Had it arrived a year ago, French director Audrey Diwan's plausible horror film "Happening" -- about a young unmarried woman in 1963 France desperate to obtain an illegal and dangerous abortion -- would have been received as a serious work of art, a period piece reminding us of the dangers of romanticizing the past.
It would have been received similarly to Romanian director Cristian Mungiu's "4 Months, 3 Weeks and 2 Days" from 2007 or Eliza Hittman's 2020 film "Never Rarely Sometimes Always."
Cinephiles would have known about it, and it would have been appreciated, but it would not have been the lead review in this section of the newspaper.
And if the good people publicizing "Firestarter" had been more timely in sending out preview screeners of their product, they might have bumped it to a secondary position, the leaking of a certain draft opinion from the Supreme Court of the United States notwithstanding.
While undoubtedly more people will spend money to see "Firestarter" this weekend, there's no doubt that "Happening" is the more important film.
That's because "Happening" isn't particularly political, at least not in the sense that it proffers a particular agenda. It's a deeply personal episode from a particular life told in a straightforward manner without a lot of moralizing, almost journalistic in its matter-of-factness.
It is based on "L'evenementa" ("The Event") a semi-autobiographical novella -- some call it a memoir -- published by celebrated French writer Anne Ernaux in 2000 about her illegal abortion when she was a student in Rouen.
A year later, an English-language edition was published. I read it and was impressed by her clean precise prose, and remember wondering how accurately translator Tanya Leslie was at rendering the tonality and rhythms of the original French.
Ernaux supplemented her memory work with passages from a journal she kept at the time. It is a genuinely marvelous book; to read it is to wonder at the mixture of courage, self-awareness and performative grit of the bookish protagonist.
In the book, the older Ernaux often breaks in to comment on what she did at the time and how it felt later. This works in print, even as it diminishes the tension -- we know Ernaux survived to write the book. While my memory of the book is imperfect, this seems to be the only major change Diwan and her co-screenwriter Marcia Romano have made in their adaptation. Otherwise the film feels remarkably faithful to the book, right down to the rhythms and pacing.
Anne (French-Romanian Anamaria Vartolomei) is young, but at 23 hardly a child. She is studying literature at a high and serious level, at what would be analogous to graduate school in this country. She lives in a dorm and can present as demure if not somewhat mousy -- certainly less flamboyant than some of her friends, but neither good nor bad. She's intelligent, with ambition, and not ready to be married, not ready to be a mother.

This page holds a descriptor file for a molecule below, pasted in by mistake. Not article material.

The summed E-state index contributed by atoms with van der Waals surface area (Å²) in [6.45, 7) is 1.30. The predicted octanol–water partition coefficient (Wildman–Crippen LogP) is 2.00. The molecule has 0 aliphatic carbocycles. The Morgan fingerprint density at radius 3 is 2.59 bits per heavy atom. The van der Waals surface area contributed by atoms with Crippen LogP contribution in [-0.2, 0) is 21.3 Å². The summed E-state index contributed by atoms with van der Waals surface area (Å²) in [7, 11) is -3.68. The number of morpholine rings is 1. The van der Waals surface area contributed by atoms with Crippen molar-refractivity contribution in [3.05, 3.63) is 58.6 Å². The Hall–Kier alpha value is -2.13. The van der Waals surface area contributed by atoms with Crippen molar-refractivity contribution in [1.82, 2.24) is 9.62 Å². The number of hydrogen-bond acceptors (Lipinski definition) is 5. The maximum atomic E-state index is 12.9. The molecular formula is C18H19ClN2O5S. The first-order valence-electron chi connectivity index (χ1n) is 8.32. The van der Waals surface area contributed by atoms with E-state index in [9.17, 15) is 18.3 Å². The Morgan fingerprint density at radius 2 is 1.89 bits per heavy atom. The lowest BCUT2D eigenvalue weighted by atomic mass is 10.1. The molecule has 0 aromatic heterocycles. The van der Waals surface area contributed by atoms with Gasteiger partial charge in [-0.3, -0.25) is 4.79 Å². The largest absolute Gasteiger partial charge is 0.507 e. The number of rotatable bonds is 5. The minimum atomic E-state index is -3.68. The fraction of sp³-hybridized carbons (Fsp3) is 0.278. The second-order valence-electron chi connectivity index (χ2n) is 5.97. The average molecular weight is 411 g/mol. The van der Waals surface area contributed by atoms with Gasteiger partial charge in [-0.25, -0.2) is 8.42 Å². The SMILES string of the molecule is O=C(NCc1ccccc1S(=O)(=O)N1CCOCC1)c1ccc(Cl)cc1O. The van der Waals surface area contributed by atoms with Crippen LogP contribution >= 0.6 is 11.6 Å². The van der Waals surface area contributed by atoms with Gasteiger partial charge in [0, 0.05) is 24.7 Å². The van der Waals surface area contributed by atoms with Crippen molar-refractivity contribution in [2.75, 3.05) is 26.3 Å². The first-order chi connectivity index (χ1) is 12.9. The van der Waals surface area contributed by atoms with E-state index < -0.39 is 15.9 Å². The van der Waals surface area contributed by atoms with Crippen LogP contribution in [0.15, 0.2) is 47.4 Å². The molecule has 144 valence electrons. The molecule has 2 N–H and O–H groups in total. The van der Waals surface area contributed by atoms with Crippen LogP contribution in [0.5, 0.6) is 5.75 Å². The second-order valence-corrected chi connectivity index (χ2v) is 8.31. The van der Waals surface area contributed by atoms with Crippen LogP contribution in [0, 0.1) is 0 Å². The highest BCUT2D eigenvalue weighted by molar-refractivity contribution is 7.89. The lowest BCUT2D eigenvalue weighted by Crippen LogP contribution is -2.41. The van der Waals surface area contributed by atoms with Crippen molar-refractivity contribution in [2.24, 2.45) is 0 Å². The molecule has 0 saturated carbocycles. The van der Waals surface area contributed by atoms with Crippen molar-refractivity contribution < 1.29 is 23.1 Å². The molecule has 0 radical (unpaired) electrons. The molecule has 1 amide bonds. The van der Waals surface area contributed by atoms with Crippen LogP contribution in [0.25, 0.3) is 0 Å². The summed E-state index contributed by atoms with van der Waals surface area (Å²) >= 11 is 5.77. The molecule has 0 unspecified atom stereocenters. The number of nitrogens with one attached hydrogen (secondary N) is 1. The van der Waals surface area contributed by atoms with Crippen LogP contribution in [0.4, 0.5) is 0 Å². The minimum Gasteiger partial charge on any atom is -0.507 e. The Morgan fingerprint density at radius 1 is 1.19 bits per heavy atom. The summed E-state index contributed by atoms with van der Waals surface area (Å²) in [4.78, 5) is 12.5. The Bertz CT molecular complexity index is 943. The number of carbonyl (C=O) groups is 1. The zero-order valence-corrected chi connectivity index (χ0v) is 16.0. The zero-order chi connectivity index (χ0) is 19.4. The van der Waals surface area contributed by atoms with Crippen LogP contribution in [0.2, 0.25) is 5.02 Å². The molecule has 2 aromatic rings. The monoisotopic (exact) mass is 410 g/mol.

Abortion would not be legal in France until 1975.
Her doctor (the Belgian screenwriter Fabrizio Rongione) minces no words. "The law is unsparing," he says. She, and anyone who helps her, might face prison if she obtains an abortion. And the procedure isn't safe -- every month women die agonizing deaths.
Maybe she won't take the baby to term, she muses. Maybe she'll miscarry. The doctor coolly assesses her and says nothing. He can do nothing for her. She should accept that.
But she can't, so like millions of other women before and since, she sets out to handle it herself.
She has no real idea where to turn, and friends don't offer much in the way of female solidarity. It's like it's a game, and whatever takes Anne out of it accrues to their advantage.
Diwan and cinematographer Laurent Tangy make use of a squarish aspect ratio that is both reminiscent of films of the period -- especially films of the French New Wave -- and suggests the boxed-in quality of Anne's predicament. As onscreen titles mark the advance of her pregnancy, she becomes increasingly desperate and inverted. Men attempt to exploit her, women smugly judge her.
Vartolomei has a way of conveying quiet desperation without trembling, a way of letting terror creep softly into her intelligent eyes. Her schoolwork suffers; she stays still and hushed and intense, with an animal alertness to the ticking of the clock. She visits her parents; she tells no one anything.
"One Monday I came back from [my parents'] place with a pair of knitting needles which I had bought one summer with the intention of making myself a cardigan," Ernaux writes in her novella. "Two long, shiny blue needles."
90 Cast: Anamaria Vartolomei, Kacey Mottet Klein, Luana Bajrami, Louise Orry-Diquero, Louise Chevillotte, Pio Marmai, Sandrine Bonnaire, Anna Mouglalis, Leonor Oberson, Fabrizio Rongione
Director: Audrey Diwan
Running time: 1 hour, 40 minutes
In French with English subtitles